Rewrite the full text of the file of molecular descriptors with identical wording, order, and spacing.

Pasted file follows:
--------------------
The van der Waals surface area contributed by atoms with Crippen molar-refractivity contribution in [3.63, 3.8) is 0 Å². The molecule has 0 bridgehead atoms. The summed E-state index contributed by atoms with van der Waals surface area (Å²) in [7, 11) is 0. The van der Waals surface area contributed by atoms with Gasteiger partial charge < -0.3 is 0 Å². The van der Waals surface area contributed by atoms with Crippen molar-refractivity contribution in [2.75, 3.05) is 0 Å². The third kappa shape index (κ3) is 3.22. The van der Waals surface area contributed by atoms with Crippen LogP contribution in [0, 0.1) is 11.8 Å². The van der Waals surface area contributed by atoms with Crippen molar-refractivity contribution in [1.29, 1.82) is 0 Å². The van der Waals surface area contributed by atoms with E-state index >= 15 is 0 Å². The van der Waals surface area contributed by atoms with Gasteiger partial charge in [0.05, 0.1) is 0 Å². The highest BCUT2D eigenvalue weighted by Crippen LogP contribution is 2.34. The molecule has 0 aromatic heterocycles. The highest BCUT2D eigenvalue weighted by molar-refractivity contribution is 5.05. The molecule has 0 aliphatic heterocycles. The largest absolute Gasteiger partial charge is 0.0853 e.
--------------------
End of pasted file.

The van der Waals surface area contributed by atoms with Crippen molar-refractivity contribution in [3.63, 3.8) is 0 Å². The molecule has 0 bridgehead atoms. The summed E-state index contributed by atoms with van der Waals surface area (Å²) in [7, 11) is 0. The van der Waals surface area contributed by atoms with Gasteiger partial charge < -0.3 is 0 Å². The van der Waals surface area contributed by atoms with Crippen molar-refractivity contribution in [2.75, 3.05) is 0 Å². The third kappa shape index (κ3) is 3.22. The van der Waals surface area contributed by atoms with Crippen LogP contribution in [0, 0.1) is 11.8 Å². The van der Waals surface area contributed by atoms with Crippen molar-refractivity contribution in [1.29, 1.82) is 0 Å². The van der Waals surface area contributed by atoms with E-state index >= 15 is 0 Å². The van der Waals surface area contributed by atoms with Gasteiger partial charge in [0.05, 0.1) is 0 Å². The highest BCUT2D eigenvalue weighted by Crippen LogP contribution is 2.34. The molecule has 0 aromatic heterocycles. The highest BCUT2D eigenvalue weighted by molar-refractivity contribution is 5.05. The molecule has 0 aliphatic heterocycles. The largest absolute Gasteiger partial charge is 0.0853 e.